One of Joe’s road-trip companions, chief wrangler and fact checker Katy Steinmetz, sees a house with broken windows and a yard full of debris. In the backyard is a sign that says, “If you have it, we can use it.” In the front yard is a sign that says, “Need golf balls pls.”
Christopher Richardson, 46, lived there before the tornado hit on May 22 and has stayed there after, while the scraps of his neighbors’ houses have been razed. Stepping out of his back door, he waves an arm at the empty landscape that used to be a crowded residential area. They all left, he says, but he stayed. “We’re alive. That’s all that matters. Everything else is just blood, sweat, tears and money.”
The people in Joplin can easily recite the exact minute and hour on the clock when the sirens sounded that day. They’ll tell you that no one really worried, that tornadoes are standard practice in this corner of Tornado Alley. Then they’ll tell you that it moved slowly and widely across the town of 50,000, killing 162 of them and terrifying those who survived. Some rode it out in bathtubs. Some saw dead bodies in person for the first time.
Richardson was a block away from his home, where his mother was, when the tornado hit. His friend was in an RV in the backyard that was picked up and spun before landing him back on the ground with a chest full of broken ribs. “Dueling Banjos” now drifts out into the street from a new RV in the backyard. The tornado struck four months ago and President Obama came to give his condolences a week after, but the destruction is still in plain view, and the survivors are deeply scarred by it.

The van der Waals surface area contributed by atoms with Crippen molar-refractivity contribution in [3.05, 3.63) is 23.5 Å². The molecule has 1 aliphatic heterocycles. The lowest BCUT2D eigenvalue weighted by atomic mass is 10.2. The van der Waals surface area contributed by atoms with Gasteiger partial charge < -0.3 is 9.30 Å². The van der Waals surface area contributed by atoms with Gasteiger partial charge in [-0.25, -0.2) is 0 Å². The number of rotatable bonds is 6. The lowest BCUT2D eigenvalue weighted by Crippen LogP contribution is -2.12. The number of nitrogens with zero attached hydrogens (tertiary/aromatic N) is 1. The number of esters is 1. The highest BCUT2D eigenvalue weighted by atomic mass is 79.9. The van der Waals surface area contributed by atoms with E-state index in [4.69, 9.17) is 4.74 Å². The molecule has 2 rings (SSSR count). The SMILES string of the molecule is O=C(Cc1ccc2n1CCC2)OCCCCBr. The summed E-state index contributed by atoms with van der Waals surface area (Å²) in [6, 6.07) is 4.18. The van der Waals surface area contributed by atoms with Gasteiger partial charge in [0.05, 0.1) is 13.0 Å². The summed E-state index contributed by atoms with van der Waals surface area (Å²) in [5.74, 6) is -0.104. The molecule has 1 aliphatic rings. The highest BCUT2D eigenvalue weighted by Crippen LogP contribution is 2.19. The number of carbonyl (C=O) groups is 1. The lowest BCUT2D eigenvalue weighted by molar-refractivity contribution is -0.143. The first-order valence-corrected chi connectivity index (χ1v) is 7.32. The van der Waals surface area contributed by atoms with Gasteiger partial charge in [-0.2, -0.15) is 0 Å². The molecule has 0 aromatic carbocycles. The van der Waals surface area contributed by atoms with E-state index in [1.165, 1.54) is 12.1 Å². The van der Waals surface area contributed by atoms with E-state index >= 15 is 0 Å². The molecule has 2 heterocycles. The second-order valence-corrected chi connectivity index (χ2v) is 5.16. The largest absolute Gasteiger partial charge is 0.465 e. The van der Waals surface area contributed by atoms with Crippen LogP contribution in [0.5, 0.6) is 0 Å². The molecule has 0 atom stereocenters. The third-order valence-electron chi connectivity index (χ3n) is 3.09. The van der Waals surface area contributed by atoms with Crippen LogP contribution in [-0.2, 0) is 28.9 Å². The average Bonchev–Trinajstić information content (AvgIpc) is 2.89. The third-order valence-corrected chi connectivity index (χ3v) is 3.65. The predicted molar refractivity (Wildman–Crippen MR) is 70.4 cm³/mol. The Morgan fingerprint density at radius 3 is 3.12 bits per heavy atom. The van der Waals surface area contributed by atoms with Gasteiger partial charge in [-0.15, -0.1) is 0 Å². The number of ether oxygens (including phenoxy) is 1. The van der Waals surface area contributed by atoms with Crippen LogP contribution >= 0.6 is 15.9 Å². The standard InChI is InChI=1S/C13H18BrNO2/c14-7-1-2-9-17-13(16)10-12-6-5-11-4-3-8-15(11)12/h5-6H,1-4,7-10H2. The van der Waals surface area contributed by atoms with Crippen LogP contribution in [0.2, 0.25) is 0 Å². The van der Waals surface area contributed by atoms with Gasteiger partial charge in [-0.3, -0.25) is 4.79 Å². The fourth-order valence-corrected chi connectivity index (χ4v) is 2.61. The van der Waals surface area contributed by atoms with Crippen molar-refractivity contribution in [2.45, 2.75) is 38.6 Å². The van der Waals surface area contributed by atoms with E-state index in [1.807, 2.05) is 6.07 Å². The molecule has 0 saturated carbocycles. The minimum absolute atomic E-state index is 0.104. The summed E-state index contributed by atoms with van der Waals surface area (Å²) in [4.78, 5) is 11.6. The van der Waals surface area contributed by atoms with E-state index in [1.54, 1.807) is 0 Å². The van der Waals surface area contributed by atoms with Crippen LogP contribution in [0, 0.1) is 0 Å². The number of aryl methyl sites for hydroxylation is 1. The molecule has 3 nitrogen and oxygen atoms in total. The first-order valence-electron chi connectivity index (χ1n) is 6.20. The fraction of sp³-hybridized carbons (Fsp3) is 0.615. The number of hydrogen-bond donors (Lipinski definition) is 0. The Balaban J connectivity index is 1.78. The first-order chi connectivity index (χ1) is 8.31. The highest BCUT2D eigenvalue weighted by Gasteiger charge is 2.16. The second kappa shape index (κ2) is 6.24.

Richardson says he came to Joplin from North Hollywood 10 years ago because it was a place he could afford to live. He bought a house on a corner lot, and he was anxiously awaiting the opening of the local pool, set for the day after the tornado hit. Life was alright. “The one thing I miss most, besides my garage,” he says, “is my Callaway golf clubs.”
In the front of his tattered house, patched with an American flag and identified with a spray painted address, he demonstrates his golfing prowess. (He had a handicap of 2 when he used to golf, he says.) Richardson has set up a tee area, in front of his sign pleading for balls, while another sign directs golf carts “this way” with an arrow. Someone gave him a set of clubs after the tornado. The juxtaposition of his broken, generator-run house against his love of this leisure sport is as pathetic as it is endearing. “I think that one landed in the bathroom,” he says after shooting a ball into the field full of vacant lots and collapsed houses. “This is how we unwind,” he says, “after a long day of trying to save the house.”
The tornado was a terrible act played out on the set of a terrible economy. Richardson, in a seemingly accepting, playful stage of hardship, picks up a hard hat from his yard, and the TIME photographer for Joe Klein’s road trip, Lynsey Addario, asks him where it’s from. “This? This is from when I used to have a job for a living.” But he’s still optimistic. He repeatedly says that he just keeps on swinging. “She’s coming back,” he says of his house. “It’s just a question of how big she’s gonna be.”